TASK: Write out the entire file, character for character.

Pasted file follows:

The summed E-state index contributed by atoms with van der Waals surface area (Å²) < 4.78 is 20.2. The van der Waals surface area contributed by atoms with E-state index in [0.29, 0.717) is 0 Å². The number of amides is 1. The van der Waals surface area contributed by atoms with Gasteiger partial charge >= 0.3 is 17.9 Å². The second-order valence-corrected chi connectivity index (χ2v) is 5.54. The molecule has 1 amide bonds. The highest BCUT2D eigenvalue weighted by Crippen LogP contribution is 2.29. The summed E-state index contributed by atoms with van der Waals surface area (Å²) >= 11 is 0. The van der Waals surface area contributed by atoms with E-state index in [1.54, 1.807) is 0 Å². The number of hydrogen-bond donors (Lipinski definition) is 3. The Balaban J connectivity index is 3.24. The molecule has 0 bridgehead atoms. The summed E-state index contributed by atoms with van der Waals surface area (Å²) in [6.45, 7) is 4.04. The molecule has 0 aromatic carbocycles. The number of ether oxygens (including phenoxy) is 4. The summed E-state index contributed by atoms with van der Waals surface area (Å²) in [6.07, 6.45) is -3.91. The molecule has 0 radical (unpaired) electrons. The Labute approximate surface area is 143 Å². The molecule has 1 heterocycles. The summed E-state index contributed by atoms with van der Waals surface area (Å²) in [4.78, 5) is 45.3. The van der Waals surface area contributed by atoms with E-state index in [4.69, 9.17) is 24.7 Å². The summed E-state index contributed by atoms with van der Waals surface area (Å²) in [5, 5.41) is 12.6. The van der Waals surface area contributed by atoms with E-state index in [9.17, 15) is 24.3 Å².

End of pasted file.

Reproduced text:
The summed E-state index contributed by atoms with van der Waals surface area (Å²) < 4.78 is 20.2. The van der Waals surface area contributed by atoms with E-state index in [0.29, 0.717) is 0 Å². The number of amides is 1. The van der Waals surface area contributed by atoms with Gasteiger partial charge >= 0.3 is 17.9 Å². The second-order valence-corrected chi connectivity index (χ2v) is 5.54. The molecule has 1 amide bonds. The highest BCUT2D eigenvalue weighted by Crippen LogP contribution is 2.29. The summed E-state index contributed by atoms with van der Waals surface area (Å²) >= 11 is 0. The van der Waals surface area contributed by atoms with E-state index in [1.54, 1.807) is 0 Å². The number of hydrogen-bond donors (Lipinski definition) is 3. The Balaban J connectivity index is 3.24. The molecule has 0 bridgehead atoms. The summed E-state index contributed by atoms with van der Waals surface area (Å²) in [6.45, 7) is 4.04. The molecule has 0 aromatic carbocycles. The number of ether oxygens (including phenoxy) is 4. The summed E-state index contributed by atoms with van der Waals surface area (Å²) in [6.07, 6.45) is -3.91. The molecule has 0 radical (unpaired) electrons. The Labute approximate surface area is 143 Å². The molecule has 1 heterocycles. The summed E-state index contributed by atoms with van der Waals surface area (Å²) in [4.78, 5) is 45.3. The van der Waals surface area contributed by atoms with E-state index in [4.69, 9.17) is 24.7 Å². The summed E-state index contributed by atoms with van der Waals surface area (Å²) in [5, 5.41) is 12.6. The van der Waals surface area contributed by atoms with E-state index in [9.17, 15) is 24.3 Å².